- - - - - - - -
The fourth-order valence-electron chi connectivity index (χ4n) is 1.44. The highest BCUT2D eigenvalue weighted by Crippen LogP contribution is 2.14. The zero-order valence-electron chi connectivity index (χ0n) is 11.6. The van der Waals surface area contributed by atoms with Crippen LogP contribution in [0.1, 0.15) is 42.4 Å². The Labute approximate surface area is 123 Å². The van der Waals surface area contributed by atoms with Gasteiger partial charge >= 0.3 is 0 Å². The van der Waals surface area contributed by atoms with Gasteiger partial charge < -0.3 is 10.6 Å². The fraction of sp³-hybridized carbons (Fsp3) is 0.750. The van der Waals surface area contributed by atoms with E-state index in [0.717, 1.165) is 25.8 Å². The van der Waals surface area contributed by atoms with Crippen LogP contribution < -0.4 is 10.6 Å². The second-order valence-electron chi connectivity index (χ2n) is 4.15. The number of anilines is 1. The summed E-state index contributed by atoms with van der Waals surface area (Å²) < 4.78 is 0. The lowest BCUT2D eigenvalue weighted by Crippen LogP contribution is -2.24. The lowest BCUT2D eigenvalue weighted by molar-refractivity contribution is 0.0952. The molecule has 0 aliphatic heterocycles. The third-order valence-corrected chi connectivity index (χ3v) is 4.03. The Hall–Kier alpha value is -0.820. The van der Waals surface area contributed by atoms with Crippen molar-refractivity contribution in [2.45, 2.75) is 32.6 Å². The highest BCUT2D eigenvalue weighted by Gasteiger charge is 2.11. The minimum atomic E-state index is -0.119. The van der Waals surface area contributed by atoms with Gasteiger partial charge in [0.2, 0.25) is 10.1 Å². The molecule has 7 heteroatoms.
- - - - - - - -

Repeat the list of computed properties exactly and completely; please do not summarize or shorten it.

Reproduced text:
The fourth-order valence-electron chi connectivity index (χ4n) is 1.44. The highest BCUT2D eigenvalue weighted by Crippen LogP contribution is 2.14. The zero-order valence-electron chi connectivity index (χ0n) is 11.6. The van der Waals surface area contributed by atoms with Crippen LogP contribution in [0.1, 0.15) is 42.4 Å². The Labute approximate surface area is 123 Å². The van der Waals surface area contributed by atoms with Gasteiger partial charge >= 0.3 is 0 Å². The van der Waals surface area contributed by atoms with Gasteiger partial charge < -0.3 is 10.6 Å². The fraction of sp³-hybridized carbons (Fsp3) is 0.750. The van der Waals surface area contributed by atoms with E-state index in [0.717, 1.165) is 25.8 Å². The van der Waals surface area contributed by atoms with Crippen LogP contribution < -0.4 is 10.6 Å². The second-order valence-electron chi connectivity index (χ2n) is 4.15. The number of anilines is 1. The summed E-state index contributed by atoms with van der Waals surface area (Å²) < 4.78 is 0. The lowest BCUT2D eigenvalue weighted by Crippen LogP contribution is -2.24. The lowest BCUT2D eigenvalue weighted by molar-refractivity contribution is 0.0952. The molecule has 0 aliphatic heterocycles. The third-order valence-corrected chi connectivity index (χ3v) is 4.03. The Hall–Kier alpha value is -0.820. The van der Waals surface area contributed by atoms with Crippen molar-refractivity contribution in [2.45, 2.75) is 32.6 Å². The highest BCUT2D eigenvalue weighted by Gasteiger charge is 2.11. The minimum atomic E-state index is -0.119. The van der Waals surface area contributed by atoms with Gasteiger partial charge in [0.2, 0.25) is 10.1 Å². The molecule has 7 heteroatoms.